Claudio Pinto writes up Nashville Pride for the Tennessean this morning. The piece focuses on GLBT people--young and old--and their perceptions of how Nashville has changed.
But times have changed enough that Joshua Hargrove, 29, thinks being gay in Nashville today is no big deal."A couple of times, I've had people I work with tell me a story about a gay couple they know. And that's their way of saying, 'Hey, we know you're gay and we're OK with that,' " said Hargrove, who works in the Nashville public schools' IT department.
And I think that's largely true. I was glad, however, that the piece pointed out the state legislative framework in which even progressive Nashville exists:
Tennessee is still no bastion for gays and lesbians. They don't have the right to marry here, and there's no legal recourse for those who are fired because of their sexuality.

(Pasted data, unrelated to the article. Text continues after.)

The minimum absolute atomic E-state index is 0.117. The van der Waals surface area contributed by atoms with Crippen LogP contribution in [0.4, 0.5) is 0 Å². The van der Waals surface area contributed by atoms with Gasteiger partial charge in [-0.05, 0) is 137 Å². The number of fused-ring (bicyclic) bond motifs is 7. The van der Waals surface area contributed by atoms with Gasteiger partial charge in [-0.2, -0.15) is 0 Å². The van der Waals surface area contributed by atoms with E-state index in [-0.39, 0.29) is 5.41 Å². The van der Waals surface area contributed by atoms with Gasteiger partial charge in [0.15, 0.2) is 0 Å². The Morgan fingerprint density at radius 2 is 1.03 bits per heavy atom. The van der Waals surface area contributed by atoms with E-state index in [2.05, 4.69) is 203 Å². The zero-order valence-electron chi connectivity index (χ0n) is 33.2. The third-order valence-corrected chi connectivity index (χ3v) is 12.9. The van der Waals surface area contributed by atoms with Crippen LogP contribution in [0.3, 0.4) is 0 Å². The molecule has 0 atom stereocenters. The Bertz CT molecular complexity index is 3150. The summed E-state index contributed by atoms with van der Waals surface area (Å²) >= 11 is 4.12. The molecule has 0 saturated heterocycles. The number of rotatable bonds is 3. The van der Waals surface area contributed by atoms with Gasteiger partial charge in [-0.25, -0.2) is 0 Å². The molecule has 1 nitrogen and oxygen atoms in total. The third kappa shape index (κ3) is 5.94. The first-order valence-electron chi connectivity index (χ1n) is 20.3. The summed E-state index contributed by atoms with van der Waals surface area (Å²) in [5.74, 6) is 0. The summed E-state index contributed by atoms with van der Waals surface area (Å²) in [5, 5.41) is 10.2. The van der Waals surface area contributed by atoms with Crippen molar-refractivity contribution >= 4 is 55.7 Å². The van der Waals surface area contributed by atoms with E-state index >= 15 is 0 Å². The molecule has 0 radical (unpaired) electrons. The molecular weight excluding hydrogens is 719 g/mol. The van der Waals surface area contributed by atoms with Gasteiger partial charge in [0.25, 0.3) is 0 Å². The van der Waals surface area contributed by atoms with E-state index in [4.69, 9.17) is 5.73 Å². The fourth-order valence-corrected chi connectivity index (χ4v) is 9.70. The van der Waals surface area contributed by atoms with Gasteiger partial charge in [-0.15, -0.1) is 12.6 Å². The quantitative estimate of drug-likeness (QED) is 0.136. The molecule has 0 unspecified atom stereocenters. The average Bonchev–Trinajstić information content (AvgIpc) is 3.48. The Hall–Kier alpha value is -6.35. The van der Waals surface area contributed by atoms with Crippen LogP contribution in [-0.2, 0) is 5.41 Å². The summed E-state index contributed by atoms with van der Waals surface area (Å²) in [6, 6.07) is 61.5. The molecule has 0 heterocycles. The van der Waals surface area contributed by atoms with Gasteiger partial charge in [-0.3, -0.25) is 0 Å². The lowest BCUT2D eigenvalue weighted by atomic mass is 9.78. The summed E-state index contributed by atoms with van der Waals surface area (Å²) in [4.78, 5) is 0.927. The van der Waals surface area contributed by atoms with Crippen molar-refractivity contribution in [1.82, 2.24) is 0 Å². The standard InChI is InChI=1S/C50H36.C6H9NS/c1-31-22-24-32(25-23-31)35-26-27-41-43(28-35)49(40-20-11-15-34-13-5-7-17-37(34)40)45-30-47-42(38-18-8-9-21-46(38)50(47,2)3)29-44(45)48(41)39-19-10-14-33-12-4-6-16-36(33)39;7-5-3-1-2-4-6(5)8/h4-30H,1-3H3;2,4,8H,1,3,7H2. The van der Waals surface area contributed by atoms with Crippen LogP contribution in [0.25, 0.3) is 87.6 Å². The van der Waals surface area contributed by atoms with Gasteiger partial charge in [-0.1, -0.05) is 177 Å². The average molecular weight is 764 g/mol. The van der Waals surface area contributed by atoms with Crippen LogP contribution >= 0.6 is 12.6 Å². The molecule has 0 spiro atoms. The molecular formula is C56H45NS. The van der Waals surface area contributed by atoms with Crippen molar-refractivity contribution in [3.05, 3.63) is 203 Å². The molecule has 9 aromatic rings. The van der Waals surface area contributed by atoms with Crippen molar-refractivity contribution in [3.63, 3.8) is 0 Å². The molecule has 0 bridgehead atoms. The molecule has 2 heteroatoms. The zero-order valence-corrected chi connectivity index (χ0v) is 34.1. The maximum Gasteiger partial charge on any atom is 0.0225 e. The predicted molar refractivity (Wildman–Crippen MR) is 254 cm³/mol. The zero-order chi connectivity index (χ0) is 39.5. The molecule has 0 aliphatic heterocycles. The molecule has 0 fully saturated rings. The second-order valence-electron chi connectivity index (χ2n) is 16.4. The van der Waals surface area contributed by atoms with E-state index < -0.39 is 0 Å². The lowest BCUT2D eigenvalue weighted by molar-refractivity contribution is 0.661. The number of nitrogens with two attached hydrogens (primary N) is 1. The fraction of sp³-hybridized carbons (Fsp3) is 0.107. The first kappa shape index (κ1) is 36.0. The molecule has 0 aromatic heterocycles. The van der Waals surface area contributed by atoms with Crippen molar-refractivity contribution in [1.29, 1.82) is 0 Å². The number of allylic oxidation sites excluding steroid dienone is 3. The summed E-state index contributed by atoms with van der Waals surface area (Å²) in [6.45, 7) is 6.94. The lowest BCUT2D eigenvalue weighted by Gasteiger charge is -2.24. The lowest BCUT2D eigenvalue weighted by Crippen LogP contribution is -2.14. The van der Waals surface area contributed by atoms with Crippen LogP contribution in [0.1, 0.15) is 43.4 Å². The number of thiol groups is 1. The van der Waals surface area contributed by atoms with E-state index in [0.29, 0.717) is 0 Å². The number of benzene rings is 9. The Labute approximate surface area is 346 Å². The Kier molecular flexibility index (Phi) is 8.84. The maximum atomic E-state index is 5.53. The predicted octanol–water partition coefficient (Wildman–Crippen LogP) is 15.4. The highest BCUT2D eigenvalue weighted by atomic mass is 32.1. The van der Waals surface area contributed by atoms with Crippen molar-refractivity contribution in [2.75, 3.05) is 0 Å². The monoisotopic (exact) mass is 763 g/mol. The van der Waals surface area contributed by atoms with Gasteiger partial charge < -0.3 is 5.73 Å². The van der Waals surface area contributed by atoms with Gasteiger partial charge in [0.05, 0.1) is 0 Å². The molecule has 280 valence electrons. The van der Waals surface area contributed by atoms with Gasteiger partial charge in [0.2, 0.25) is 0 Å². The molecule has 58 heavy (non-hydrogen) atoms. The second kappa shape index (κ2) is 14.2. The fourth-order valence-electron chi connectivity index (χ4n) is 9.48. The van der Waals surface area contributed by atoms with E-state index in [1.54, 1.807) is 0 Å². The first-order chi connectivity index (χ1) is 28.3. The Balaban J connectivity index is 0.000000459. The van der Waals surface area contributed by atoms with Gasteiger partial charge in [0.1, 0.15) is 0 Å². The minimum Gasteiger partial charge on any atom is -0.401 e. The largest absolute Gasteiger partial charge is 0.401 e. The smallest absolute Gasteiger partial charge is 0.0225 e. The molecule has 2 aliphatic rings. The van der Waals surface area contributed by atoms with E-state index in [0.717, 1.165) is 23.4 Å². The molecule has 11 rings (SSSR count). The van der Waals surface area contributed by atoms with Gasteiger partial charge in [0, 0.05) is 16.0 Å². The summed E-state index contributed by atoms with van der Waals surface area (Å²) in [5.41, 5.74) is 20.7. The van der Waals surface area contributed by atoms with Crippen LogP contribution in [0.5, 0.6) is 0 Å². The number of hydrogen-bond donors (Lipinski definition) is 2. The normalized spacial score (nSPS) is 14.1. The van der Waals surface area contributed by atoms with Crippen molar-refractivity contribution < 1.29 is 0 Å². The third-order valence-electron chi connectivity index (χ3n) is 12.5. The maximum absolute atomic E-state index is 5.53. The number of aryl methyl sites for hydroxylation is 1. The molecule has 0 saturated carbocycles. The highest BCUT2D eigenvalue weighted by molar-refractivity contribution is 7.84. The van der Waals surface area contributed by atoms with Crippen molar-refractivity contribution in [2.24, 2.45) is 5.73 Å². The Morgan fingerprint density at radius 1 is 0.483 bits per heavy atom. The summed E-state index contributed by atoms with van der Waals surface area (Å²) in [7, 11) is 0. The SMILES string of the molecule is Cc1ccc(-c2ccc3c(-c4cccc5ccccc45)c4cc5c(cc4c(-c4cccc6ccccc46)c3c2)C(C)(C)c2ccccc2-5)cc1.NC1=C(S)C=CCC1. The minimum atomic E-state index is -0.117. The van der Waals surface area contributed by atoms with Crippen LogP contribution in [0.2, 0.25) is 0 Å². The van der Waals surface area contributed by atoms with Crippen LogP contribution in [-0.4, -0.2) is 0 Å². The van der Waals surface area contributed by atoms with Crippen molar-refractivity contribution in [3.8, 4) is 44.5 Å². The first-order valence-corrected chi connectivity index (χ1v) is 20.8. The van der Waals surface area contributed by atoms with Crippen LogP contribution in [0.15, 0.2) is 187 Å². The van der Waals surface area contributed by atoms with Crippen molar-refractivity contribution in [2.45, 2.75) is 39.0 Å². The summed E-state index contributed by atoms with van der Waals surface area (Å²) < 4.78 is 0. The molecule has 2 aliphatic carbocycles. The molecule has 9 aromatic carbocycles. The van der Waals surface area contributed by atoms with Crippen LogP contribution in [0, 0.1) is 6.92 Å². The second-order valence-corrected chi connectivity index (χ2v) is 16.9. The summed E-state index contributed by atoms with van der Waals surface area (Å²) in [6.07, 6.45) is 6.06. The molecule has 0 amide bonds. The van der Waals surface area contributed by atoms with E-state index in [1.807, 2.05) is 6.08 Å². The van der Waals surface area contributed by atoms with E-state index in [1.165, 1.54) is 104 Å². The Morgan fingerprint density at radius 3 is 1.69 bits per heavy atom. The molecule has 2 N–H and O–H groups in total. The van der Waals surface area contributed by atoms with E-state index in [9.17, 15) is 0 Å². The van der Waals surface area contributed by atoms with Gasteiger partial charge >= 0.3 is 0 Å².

Exactly right. There are no employment protections in Tennessee based on sexual orientation and gender identity or expression. Unless you work for the UT system, Metro Nashville Public Schools, a Tennessee Board of Regents school, a private employer who offers protections, or Shelby County government now, there are no protections. This is exactly why the federal Employment Non-Discrimination Act is important and it's exactly why TEP is advocating an inclusive non-discrimination policy for Metro Nashville government employees. Getting employers to protect GLBT employees is basic to our economic security.